Fallbrook Man Who Broke Neck Learns How To Walk Again At New Rehab Hospital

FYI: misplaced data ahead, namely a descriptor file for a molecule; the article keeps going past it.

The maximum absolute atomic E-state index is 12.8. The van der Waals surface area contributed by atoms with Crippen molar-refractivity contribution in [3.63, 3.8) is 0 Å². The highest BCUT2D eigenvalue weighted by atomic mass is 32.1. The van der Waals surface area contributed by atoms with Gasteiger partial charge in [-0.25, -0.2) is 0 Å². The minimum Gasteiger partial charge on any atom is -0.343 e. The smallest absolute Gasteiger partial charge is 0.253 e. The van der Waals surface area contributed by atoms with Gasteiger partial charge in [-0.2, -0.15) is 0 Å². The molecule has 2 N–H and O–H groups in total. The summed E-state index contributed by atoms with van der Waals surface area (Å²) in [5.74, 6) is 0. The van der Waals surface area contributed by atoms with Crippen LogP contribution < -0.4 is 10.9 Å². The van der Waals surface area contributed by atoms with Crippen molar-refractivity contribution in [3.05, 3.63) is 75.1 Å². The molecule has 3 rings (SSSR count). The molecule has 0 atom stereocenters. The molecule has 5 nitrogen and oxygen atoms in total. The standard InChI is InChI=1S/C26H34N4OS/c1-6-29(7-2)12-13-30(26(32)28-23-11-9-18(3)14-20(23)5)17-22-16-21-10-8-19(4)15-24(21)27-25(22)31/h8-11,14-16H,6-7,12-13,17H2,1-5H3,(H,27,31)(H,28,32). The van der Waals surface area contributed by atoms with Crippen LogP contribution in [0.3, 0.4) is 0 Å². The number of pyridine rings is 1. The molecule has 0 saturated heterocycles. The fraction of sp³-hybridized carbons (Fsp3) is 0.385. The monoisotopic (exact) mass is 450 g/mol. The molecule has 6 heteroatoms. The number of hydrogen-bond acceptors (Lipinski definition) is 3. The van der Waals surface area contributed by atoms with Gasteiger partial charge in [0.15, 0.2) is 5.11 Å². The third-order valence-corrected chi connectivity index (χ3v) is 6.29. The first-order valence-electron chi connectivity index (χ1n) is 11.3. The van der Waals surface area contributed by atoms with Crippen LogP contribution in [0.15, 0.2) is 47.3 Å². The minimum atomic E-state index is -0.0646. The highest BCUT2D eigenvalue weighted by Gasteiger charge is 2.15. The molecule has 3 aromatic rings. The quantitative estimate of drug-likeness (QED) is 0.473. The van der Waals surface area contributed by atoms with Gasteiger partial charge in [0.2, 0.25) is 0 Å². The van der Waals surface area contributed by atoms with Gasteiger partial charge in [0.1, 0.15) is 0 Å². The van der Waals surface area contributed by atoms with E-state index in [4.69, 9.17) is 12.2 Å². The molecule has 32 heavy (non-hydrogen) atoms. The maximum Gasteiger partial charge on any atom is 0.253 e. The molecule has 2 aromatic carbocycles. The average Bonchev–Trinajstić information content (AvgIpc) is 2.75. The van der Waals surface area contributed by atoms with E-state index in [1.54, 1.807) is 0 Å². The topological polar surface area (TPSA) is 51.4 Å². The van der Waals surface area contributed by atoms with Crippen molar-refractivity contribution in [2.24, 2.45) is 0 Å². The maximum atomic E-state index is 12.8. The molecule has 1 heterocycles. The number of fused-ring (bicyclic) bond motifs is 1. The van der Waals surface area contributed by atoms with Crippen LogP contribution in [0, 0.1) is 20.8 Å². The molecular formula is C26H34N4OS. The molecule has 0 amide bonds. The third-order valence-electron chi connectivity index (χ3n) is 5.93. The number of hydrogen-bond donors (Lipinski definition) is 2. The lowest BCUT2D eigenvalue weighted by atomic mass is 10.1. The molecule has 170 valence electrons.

Speaker 1: 00:00 A new rehabilitation hospital is now officially opened in the north county KPBS health reporter. Matt Hoffman says everything inside and out was built with the idea of getting critically injured patients back into their homes. Speaker 2: 00:15 I'm going to talk to you a ball. Okay. All right. You want to try it? Yeah. Okay. Speaker 3: 00:23 All right. All right. 77 year old, Doug Bailey is in the middle of a physical therapy session. He bounces a ball back and forth, then gets out of a wheelchair to walk around Speaker 2: 00:32 The gym around kind of around the front of the car. Speaker 3: 00:37 After a horrible bike accident, which broke his neck and caused spinal cord damage. Bailey was transferred to the new Palomar health rehabilitation Institute. Speaker 4: 00:45 I'm lucky to be alive, actually could have been serious enough to stop my breathing. Speaker 3: 00:51 His brain is working fine. He's having to relearn how to use it. Two weeks before being admitted to the rehab Institute, he was wheelchair bound. Speaker 4: 00:59 They taught me how to walk again, actually, and how to use new neural pathways. The, since the spinal cord is damaged and what the brain, uh, you know, my brain thinks I can get up and go for a little jog right now, but it doesn't work that way with a Speaker 3: 01:14 Few hours of physical therapy a day. Bailey says he feels himself getting strong. Sure. Speaker 4: 01:19 I can tell I'm improving on my, my function and the fingertips. I couldn't, I couldn't do this before at all. And, uh, so it's coming back faster than not as fast as I'd like, but faster than, than anticipated. Speaker 2: 01:35 Good. Okay. Your balance is getting better. Yeah. Speaker 3: 01:38 Bailey is also undergoing occupational therapy Speaker 4: 01:41 Here, putting on my clothes, bathing myself, uh, feeding myself, things like that. Most Speaker 3: 01:47 Patients stay here for just under two weeks, but Bailey has a 30 day stay. And while he can walk again, the next part of his recovery, we'll focus on refining his motor skills. Like Speaker 4: 01:56 Right now, I, I don't even think I could sign my name to a piece of paper, but I think that'll improve a lot. The Speaker 3: 02:03 Rehab facility is technically a hospital and also has a full apartment inside where patients can stay overnight just before being released back into their homes. What is Speaker 5: 02:12 Your typical day like at home? Are you a golfer? Is that where we want to go with this? Um, are you a Walker, a hiker? You know, what, what types of activities do you want to be able to tolerate when you go home? And that's sort of how we build that plan. Natalie Speaker 3: 02:25 Drew Muska is CEO of the rehab Institute, which is a joint venture between Palomar health and kindred hospice. There's Speaker 5: 02:31 Definitely a need, especially in the north county, um, for this type of care. And it's a separate entity from a normal acute care. So we have specialized equipment. We have special trained nursing staff, special Speaker 3: 02:43 Equipment includes motion, sensing technology, which can be used in games that help people regain balance and function. There's also a small car inside the gym that patients can practice getting in and out of our Speaker 5: 02:55 Hospital's pretty much built for that rehabilitation patient. It doesn't have OB it doesn't have, ER, we're not competing for resources. Everything is built around rehabilitation. Speaker 3: 03:04 The two bed facility was licensed by the state in may and is only accepting Medicare patients, but that will change as operations are gradually scaled up over the next year. Speaker 5: 03:13 We would like to see in what we've seen just with our small population is 84 to 90% of our patients go home. They don't need to go to a skilled level for further care. This year, Speaker 3: 03:24 Nick facility generally treats patients who suffered strokes, amputations and spinal cord damage. Speaker 2: 03:30 I want you to not hold on if you don't have to. Okay. It was actually his first time walking without holding on to anything. Yeah, Speaker 3: 03:36 Hailey's progress is remarkable. He's hoping to be at or near a hundred percent function soon. Right now he still has to wear a brace around his body and neck. Speaker 4: 03:44 I'm hoping that as my strength returns and my balance returns that I won't have to wear as many braces anyway. Maybe not even a neck brace when I get out of here. I don't know. Speaker 3: 03:55 He says if you're coachable and with encouragement from staff, recovery is possible, but he's not sure what life will be like once he goes home. Speaker 4: 04:02 I think my bicycling days might be over just because, uh, I'm my, my wife's primary caregiver. And, um, I don't want to jeopardize that any more than I have to. Speaker 2: 04:13 I don't want you to do it really safely. So don't touch it. Try not to, if you have to it's here. The Speaker 3: 04:19 Fallbrook resident is set to go home at the end of this month. Speaker 2: 04:22 Yes. Yes. Nice work. Turn around for me. Speaker 3: 04:25 Matt Hoffman, K PBS news. Speaker 1: 04:29 Joining me is Natalie [inaudible] CEO of Palomar health rehabilitation Institute. And Natalie, thank you for joining us. Speaker 6: 04:38 Well, thanks for anatomy, Maureen, Speaker 1: 04:40 Why was a facility like this needed don't hospitals usually provide rehabilitation services to their patients? Speaker 6: 04:48 Yes, I'm actually all general acute care hospitals have an established rehabilitation, um, center. Um, if you will, they have therapists that see patients in the acute units, um, getting ready to go home. We were established because there's a need for a higher level of rehabilitation with a focused approach for patients that have neurologic injuries, um, traumatic brain injuries, spinal cord, and even post stroke that need to have more intensive therapy prior to going home. So the therapy will start in that, um, acute center, like a Palomar health or a script's health. And then after that, they will move to our individual setting, um, where we can provide more of an intensive therapy. Speaker 1: 05:30 And what determines whether someone needs a stay in a rehabilitation facility as opposed to perhaps an outpatient physical therapy, Speaker 6: 05:39 Right? It's really the intensity of service that we're giving. We have a board certified, uh, physical medicine and rehabilitation physician that will see that patient on a daily basis and provide a treatment plan in concert with our occupational and physical and speech therapists. Um, these patients will receive, um, at least three hours of rehabilitation every day. Um, meaning up to five or six days a week, um, as they can tolerate. And then we have, um, more specialized equipment, um, that can be utilized. We have an exoskeleton for, uh, mobility training for spinal cord injuries. We have an emotion machine, which is intensive therapy for upper extremity injuries. Um, we have multiple gyms, a certified therapist, as well as certified nurses and rehabilitation. Everything we do is centered around that rehabilitation to get patients to full functioning at home. Speaker 1: 06:36 What is an exoskeleton? Is that a form of a brace? Speaker 6: 06:40 It's a full body. It's almost like a bionic suit if you will. Um, it's actually used to, um, do fluxion extension with, uh, different muscles in the body and it's a full body brace almost. Um, and it actually trains the muscles again for walking. So, um, it's something that we have, um, and have invested in training for our therapists for, um, and it works great for those stroke patients, um, who have some hemiplegia spinal cord injury patients, um, so that we can actually get them moving again. Speaker 1: 07:17 Now we heard about patient Doug Bailey and really how quickly he was responding to the rehabilitation therapy. What makes someone a good candidate for this kind of therapy? Speaker 6: 07:29 Well, I think as you saw, um, with Doug's video, he talked about being coachable. I think that the patients have to have a willingness, um, to push forward, um, through the therapy exercises and a treatment plan. Um, obviously it's, it's a little bit more intensive and rigorous at a rehabilitation hospital. So we're asking patients to really do the full limits of their capabilities. Um, and so they have to really be able, I mean, when we look at patients, we just, we look at them in terms of their previous therapy notes in the acute care setting, can they actually tolerate this intensive therapy? Can they, can they tolerate three hours of therapy in different modalities every day? Uh, will that make a difference in their lives and their ability to be discharged home? Um, and with that, we do look at those patients that do require physician oversight, um, in an outpatient care setting, you would not get that. And here you do. So we may accept a patient. Who's still having some medical issues, uh, regarding medication management or other things wound care management that the nursing staff can provide in the inpatient setting. Along with all of the therapeutic interventions we're doing, Speaker 1: 08:40 Does the Palomar rehabilitation facility have a program of at-home followup for patients? Speaker 6: 08:47 We actually, um, move that into the folks that already have that, um, skill set centers of excellence. For instance, if a patient came from Palomar health, we would then discharge them back to Palomar health. In that outpatient setting, if a patient came from scripts, we would then discharge them back into their setting at scripts with that outpatient therapy, we are purely an inpatient rehabilitation Institute currently. Speaker 1: 09:13 Okay. When the Palomar facility is running at full capacity, how many patients do you hope to treat? Speaker 6: 09:20 Well, our, our bed count is 52 private beds. So we can go up to 52. We're hoping, um, at the end of the year to be, um, at about 30 and then over the course of 20, 22 to, uh, fill to capacity, there's definitely a need. We did some, you know, market analysis on that. There's definitely a need in the San Diego county. We'd like to be the center of excellence for the whole area, not just limit ourselves to the Northeast. So, um, so that's our Speaker 1: 09:47 Goal. Yeah. I know rehab can be needed for people of all ages, but with the number of older people increasing, I would imagine you expect the need for this kind of therapy to grow. Speaker 6: 09:59 Absolutely. And, um, and it is interesting that you say that initially we are just really accepting Medicare and we just started to, um, put together some contracts with some of the commercial payers. So we're starting to see, um, age groups. Um, you know, middle-age even down to some, you know, older teenagers who are getting into skateboarding accidents and those types of things. So, um, right now our population is mostly a Medicare base over 65, but as we progress, um, and what we had seen earlier in our operating acute care unit at Palomar was that we were serving patients as young as 18. Speaker 1: 10:39 So if an elderly person say has a stroke or an accident, it no longer means they can't get back to taking care of themselves. Is that right? Speaker 6: 10:49 That's correct. Our goal is to get those folks home, just like Mr. Bailey, he was in his seventies, a former pilot, very active riding. His bicycle happened to get in an accident and break his neck. There's no reason that someone in that age group who's active and has a productive life, cannot get back to that same situation after their hospitalization. And he actually went home yesterday. So highly successful. Speaker 1: 11:14 I've been speaking with Natalie drew, Mosca, CEO of Palomar health rehabilitation Institute, Natalie, thank you so much. Speaker 6: 11:22 All right. Thank you, Mike. Have a great day.